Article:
Physical Books Will Always Have A Special Place To Any Avid Book-Lover

Physical Books Will Always Have A Special Place To Any Avid Book-Lover

The paper and ink means something more.

4
views

I pride myself on the building pile of books in my room and on the bookshelves I fill over and over again. As cool as it looks, the aesthetic look of books is not the only reason why I collect them. I put the ones on my shelves or on my desk that I am reading at that moment, or hold such a special place in my heart that I can look at the cover and remind myself of the stories they told me.

I have always been an avid reader and I went through a phase, particularly in middle school, where I used a tablet for reading. I thought it made me so cool to whip out a Kindle in class and tap the screen to turn a page. I had hundreds of books on that virtual library and I sped through each one so quickly I barely registered what had happened until I was onto the sequel.

It wasn't until around my freshman year of high school when I decided to reread the entire Harry Potter series on the Kindle, that I realized that an eReader was convenient, but books were meant to be held in hand.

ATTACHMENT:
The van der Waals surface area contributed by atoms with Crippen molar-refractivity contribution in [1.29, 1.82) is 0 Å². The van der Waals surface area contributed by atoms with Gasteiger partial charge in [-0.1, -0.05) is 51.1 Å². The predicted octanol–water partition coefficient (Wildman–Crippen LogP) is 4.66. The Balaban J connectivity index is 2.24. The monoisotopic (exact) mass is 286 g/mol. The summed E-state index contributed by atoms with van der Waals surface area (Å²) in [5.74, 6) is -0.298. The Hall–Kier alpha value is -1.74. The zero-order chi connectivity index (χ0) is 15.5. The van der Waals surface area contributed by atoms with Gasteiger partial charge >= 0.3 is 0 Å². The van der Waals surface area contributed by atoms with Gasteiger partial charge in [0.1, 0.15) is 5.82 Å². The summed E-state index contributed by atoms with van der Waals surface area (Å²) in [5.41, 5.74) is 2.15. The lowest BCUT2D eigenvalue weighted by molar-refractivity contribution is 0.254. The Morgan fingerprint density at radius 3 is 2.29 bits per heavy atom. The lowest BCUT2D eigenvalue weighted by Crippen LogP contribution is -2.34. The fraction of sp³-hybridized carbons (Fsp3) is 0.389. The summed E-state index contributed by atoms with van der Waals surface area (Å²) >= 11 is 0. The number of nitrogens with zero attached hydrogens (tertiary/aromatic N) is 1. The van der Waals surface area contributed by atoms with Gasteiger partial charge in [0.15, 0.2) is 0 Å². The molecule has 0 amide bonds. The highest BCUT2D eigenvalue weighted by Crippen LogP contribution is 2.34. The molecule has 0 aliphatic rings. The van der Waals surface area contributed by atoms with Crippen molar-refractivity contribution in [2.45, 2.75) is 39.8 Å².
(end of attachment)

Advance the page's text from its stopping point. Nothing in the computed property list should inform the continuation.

I started to reread the books I had spent hours reading on the Kindle, but this time, with its physical copy. I started to see more of the things that I missed, the little details and more minor character traits, and the story meant so much more to me when I could hold the entire thing in my hands. It was just so much more meaningful — to be able to hold a whole world, a whole experience, and the physical manifestation of a dream or idea in your hands.

At that point, I had decided to just start buying books that I had already read before, just to have them on hand and then to read them again in a different light when I had the time. It became an expensive hobby, much to my parents' dismay, but things like clothes, jewelry, and other items that any girl my age loved didn't appeal to me as much as an adventure between the pages of a leatherbound book did.